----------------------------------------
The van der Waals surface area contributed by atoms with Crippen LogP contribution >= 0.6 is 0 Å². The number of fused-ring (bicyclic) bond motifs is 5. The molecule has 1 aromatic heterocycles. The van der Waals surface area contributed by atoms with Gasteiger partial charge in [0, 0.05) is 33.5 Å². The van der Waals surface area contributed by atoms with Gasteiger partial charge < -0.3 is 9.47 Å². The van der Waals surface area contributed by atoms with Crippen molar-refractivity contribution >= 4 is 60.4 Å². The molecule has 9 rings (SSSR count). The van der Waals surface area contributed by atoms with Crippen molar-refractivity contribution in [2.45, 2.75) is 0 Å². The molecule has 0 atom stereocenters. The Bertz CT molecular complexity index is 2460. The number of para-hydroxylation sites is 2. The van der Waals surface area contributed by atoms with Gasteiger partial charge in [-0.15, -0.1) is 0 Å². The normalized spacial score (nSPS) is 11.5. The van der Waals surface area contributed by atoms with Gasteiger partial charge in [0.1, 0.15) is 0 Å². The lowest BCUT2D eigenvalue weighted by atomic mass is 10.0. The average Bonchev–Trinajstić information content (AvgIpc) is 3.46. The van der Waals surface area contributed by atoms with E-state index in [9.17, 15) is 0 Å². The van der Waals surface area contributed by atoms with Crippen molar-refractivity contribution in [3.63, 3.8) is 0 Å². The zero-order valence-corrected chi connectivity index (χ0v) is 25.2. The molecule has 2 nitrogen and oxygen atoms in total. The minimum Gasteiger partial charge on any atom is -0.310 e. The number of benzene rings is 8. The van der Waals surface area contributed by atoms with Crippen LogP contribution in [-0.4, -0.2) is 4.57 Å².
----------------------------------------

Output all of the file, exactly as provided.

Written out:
The van der Waals surface area contributed by atoms with Crippen LogP contribution >= 0.6 is 0 Å². The number of fused-ring (bicyclic) bond motifs is 5. The molecule has 1 aromatic heterocycles. The van der Waals surface area contributed by atoms with Gasteiger partial charge in [0, 0.05) is 33.5 Å². The van der Waals surface area contributed by atoms with Gasteiger partial charge < -0.3 is 9.47 Å². The van der Waals surface area contributed by atoms with Crippen molar-refractivity contribution >= 4 is 60.4 Å². The molecule has 9 rings (SSSR count). The van der Waals surface area contributed by atoms with Crippen molar-refractivity contribution in [2.45, 2.75) is 0 Å². The molecule has 0 atom stereocenters. The Bertz CT molecular complexity index is 2460. The number of para-hydroxylation sites is 2. The van der Waals surface area contributed by atoms with Gasteiger partial charge in [-0.15, -0.1) is 0 Å². The normalized spacial score (nSPS) is 11.5. The van der Waals surface area contributed by atoms with Gasteiger partial charge in [0.1, 0.15) is 0 Å². The lowest BCUT2D eigenvalue weighted by atomic mass is 10.0. The average Bonchev–Trinajstić information content (AvgIpc) is 3.46. The van der Waals surface area contributed by atoms with E-state index in [9.17, 15) is 0 Å². The van der Waals surface area contributed by atoms with Crippen molar-refractivity contribution in [3.63, 3.8) is 0 Å². The zero-order valence-corrected chi connectivity index (χ0v) is 25.2. The molecule has 2 nitrogen and oxygen atoms in total. The minimum Gasteiger partial charge on any atom is -0.310 e. The number of benzene rings is 8. The van der Waals surface area contributed by atoms with Crippen LogP contribution in [-0.4, -0.2) is 4.57 Å².